PTP vs. CNC: What's the difference?

      Technical differences and applications of point-to-point and CNC routers. December 12, 2000

Should a router on a machining center perform the same tasks as a CNC router? Are the differences between the two primarily in the part holding methods? Is there a big difference in software and controller between the two? Can nesting only be accomplished on a CNC router? Are pre cut cabinet parts better processed on a PTP? Are oddly shaped parts better processed on a router? Could a router with a tool changer machine parts like a PTP? Which machine type can do what operations faster?

Forum Responses
In general (and there are exceptions), a CNC Router is a much simpler, more reliable machine than a PTP (I can hear the PTP guys howling already). In a parallel head router configuration you also have the opportunity to work with multiple spindles in the material. The trade off is usually longer changeover time for the router, less machining flexibility (fewer tools available), poor performance on boring operations (slow), and less intuitive programming.

Point-to-point machines are vastly more complicated, more prone to bugs, and do a wonderful job on panel parts such as kitchen cabinets. These machines are usually run without fixtures, have a "Swiss Army" tool selection on board, and set up more quickly than routers. The programming software is usually very easy to learn and use if you are making common panel parts, but can be too "helpful" if you are trying to take more basic control of the machine. Many of the router spindles on the PTPs are just as good as those on the routers, and it is common to see the PTPs doing heavy profiling, and doing it well.

If I were running around the clock making nested upholstery parts from plywood, I would own a parallel spindle router. If I were making European cabinets, I would own a Point-to-Point. For business in the middle, (and most is) you will need to do some analysis and figure out which way you lean.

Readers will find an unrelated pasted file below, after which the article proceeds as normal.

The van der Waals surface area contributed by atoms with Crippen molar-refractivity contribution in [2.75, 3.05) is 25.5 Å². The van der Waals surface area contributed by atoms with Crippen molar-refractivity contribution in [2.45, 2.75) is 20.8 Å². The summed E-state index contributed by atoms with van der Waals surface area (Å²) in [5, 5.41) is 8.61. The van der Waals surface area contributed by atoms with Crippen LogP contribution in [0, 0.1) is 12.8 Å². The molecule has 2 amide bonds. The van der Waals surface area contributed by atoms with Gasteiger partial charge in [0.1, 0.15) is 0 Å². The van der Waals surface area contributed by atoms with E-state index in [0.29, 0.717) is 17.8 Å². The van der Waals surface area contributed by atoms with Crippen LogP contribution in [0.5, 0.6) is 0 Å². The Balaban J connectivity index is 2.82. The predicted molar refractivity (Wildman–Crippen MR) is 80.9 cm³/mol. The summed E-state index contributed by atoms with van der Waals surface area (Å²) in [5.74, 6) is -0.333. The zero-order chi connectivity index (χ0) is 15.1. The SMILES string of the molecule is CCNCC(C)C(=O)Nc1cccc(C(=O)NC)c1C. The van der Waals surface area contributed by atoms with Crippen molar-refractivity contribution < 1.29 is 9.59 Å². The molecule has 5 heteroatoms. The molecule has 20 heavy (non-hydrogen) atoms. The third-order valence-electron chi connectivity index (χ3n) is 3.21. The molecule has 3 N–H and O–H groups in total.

Routers are routers and PTP are just that--point to point boring centers that can (and many do as standards) have one or more routers attached. So if you are going to strictly do routing, a dedicated CNC router is the best choice. However, if you want to do boring (especially horizontal) and grooving, choose the PTP. Doing your homework and seeing one in production is a must.

Routers and PTP machines have closed performance gaps in the last five years. Our Northwood router has the same drill head that you would find on a PTP and the same positioning speeds. You should look at your primary usage and get a machine geared to that use. If you use a router with a large tool plate for continuous PTP work, it will be harder on it that the lighter PTP heads. If you use a PTP on heavy routing operations, its lighter structure will be stressed excessively.

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  • KnowledgeBase: Computerization

  • KnowledgeBase: Computerization: CNC Machinery and Techniques

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  • KnowledgeBase: Panel Processing

  • KnowledgeBase: Panel Processing: General

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